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Theatre Royal

CTE photo
F. Brown and Miss Riddle in a performance of Virginius (1825, Theatre Royal)

First permanent theatre building in Montreal, Quebec, opened in 1825, built by English merchant, John Molson, to attract bigger names to the city which lacked such a venue. It cost the magnate $30,000.

The theatre seated 1000, with two tiers of boxes, and a full proscenium arch. It had a 50-member company of actors, technicians and musicians, and presented a repertory of Shakespeare and the Restoration authors. The venue was also used for concerts and circuses.

After presenting a season of 111 full-length plays, the in-house company went bankrupt in 1826 and the building struggled along through rentals, financially unsuccessful touring operations and a cholera epidemic.

It served Molson's purpose, however: Dickens and Kean played there but so, too, did local companies which began to spring up in the city. (See Documents of Interest for Dickens' description of his experience.)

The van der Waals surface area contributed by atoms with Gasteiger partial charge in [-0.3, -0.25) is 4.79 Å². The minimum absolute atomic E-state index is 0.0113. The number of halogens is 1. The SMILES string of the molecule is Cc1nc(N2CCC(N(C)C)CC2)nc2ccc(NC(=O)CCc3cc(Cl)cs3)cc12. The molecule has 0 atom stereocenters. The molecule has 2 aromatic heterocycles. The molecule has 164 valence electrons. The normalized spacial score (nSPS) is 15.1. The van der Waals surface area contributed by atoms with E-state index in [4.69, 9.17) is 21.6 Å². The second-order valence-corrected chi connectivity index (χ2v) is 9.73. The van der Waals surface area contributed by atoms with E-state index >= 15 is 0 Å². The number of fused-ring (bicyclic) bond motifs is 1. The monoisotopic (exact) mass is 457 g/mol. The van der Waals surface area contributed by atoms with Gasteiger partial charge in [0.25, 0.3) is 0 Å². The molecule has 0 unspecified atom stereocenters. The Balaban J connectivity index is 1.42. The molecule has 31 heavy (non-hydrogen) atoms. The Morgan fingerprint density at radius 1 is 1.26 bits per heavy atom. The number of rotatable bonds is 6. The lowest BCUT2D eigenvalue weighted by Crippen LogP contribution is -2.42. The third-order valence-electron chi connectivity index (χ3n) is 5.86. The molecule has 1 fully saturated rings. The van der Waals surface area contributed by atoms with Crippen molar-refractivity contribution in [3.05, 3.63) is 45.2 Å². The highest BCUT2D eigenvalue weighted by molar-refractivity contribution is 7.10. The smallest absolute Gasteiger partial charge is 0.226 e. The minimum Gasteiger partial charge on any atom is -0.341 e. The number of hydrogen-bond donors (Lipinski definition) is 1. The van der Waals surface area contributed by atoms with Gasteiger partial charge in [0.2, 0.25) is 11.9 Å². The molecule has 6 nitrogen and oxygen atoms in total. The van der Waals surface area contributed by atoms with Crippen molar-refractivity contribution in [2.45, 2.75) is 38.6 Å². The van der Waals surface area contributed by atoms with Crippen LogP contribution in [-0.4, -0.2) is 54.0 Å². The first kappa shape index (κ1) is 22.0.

CTE photo
The Marché Bonsecours, where the Theatre Royal once stood. (photo: Bruno Lajeunesse)

The house was demolished in 1844 and the site was used for the Bonsecours Market (still standing). Another venue, also called Theatre Royal, was built not far away in the section of Montreal now called Old Montreal. This building, too, no longer exists.

Sources: Eugene Benson and LW Conolly. English-Canadian Theatre. Toronto: Oxford University Press, 1987. Franklin Graham. Histrionic Montreal. Montreal: John Lovell & Son, Publishers, 1902.

Last updated 2009-09-15